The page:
β-Cell function in normal rats made chronically hyperleptinemic by adenovirus-leptin gene therapy

Kazunori Koyama, Guoxun Chen, May-Yun Wang, Young H Lee, Michio Shimabukuro, Christopher B. Newgard, Roger H Unger

Research output: Contribution to journalArticle

123 Scopus citations

Abstract

Leptin was overexpressed in the liver of normal Wistar rats by infusing recombinant adenovirus containing the cDNA encoding leptin. Plasma leptin levels rose to 12-24 ng/ml (vs. <2 ng/ml in control rats), and food intake and body weight fell. Visible fat disappeared within 7 days. Plasma insulin fell to <50% of normal in association with hypoglycemia, suggesting enhanced insulin sensitivity. Although β-cells appeared histologically normal, the pancreases were unresponsive to perfusion with stimulatory levels of glucose and arginine. Since islet triglyceride content was 0, compared with 14 ng/islet in pair-fed control rats, we coperfused a 2:1 oleate:palmitate mixture (0.5 mmol/l). This restored insulin responses to supranormal levels. When normal islets were cultured with 20 ng/ml of leptin, they too became triglyceride-depleted and failed to respond when perifused with glucose or arginine. Perifusion of fatty acids restored both responses. We conclude that in normal rats, hyperleptinemia for 2 weeks causes reversible β-cell dysfunction by depleting tissue lipids, thereby depriving β-cells of a lipid-derived signal required for the insulin response to other fuels.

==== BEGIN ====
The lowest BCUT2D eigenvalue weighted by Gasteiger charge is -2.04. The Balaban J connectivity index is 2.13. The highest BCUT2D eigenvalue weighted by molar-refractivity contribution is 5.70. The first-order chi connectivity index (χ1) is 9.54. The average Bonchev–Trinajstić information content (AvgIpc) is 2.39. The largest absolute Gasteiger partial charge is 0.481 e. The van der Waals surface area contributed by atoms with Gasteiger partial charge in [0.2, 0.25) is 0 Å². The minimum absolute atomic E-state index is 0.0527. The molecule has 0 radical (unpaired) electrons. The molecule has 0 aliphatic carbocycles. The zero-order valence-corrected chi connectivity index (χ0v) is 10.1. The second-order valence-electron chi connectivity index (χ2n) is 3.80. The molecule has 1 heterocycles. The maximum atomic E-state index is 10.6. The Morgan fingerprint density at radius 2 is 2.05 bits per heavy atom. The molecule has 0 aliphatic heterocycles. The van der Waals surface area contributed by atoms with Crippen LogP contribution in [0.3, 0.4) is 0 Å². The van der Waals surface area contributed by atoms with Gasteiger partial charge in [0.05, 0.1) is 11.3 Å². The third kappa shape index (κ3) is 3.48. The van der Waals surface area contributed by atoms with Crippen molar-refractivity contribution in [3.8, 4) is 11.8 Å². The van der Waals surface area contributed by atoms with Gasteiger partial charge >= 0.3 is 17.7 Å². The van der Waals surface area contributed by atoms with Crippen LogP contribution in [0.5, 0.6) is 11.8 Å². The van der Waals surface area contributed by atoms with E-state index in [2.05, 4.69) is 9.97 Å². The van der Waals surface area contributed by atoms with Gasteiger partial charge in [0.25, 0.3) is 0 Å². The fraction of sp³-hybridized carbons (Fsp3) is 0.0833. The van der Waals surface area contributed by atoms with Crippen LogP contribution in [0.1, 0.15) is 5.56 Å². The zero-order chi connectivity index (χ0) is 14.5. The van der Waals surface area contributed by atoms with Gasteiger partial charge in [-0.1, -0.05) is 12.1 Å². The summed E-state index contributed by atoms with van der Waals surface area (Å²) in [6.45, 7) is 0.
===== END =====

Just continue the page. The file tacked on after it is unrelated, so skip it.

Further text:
Original languageEnglish (US)
Pages (from-to)1276-1280
Number of pages5
JournalDiabetes
Volume46
Issue number8
DOIs
StatePublished - 1997

ASJC Scopus subject areas

  • Internal Medicine
  • Endocrinology, Diabetes and Metabolism

Fingerprint Dive into the research topics of 'β-Cell function in normal rats made chronically hyperleptinemic by adenovirus-leptin gene therapy'. Together they form a unique fingerprint.

  • Cite this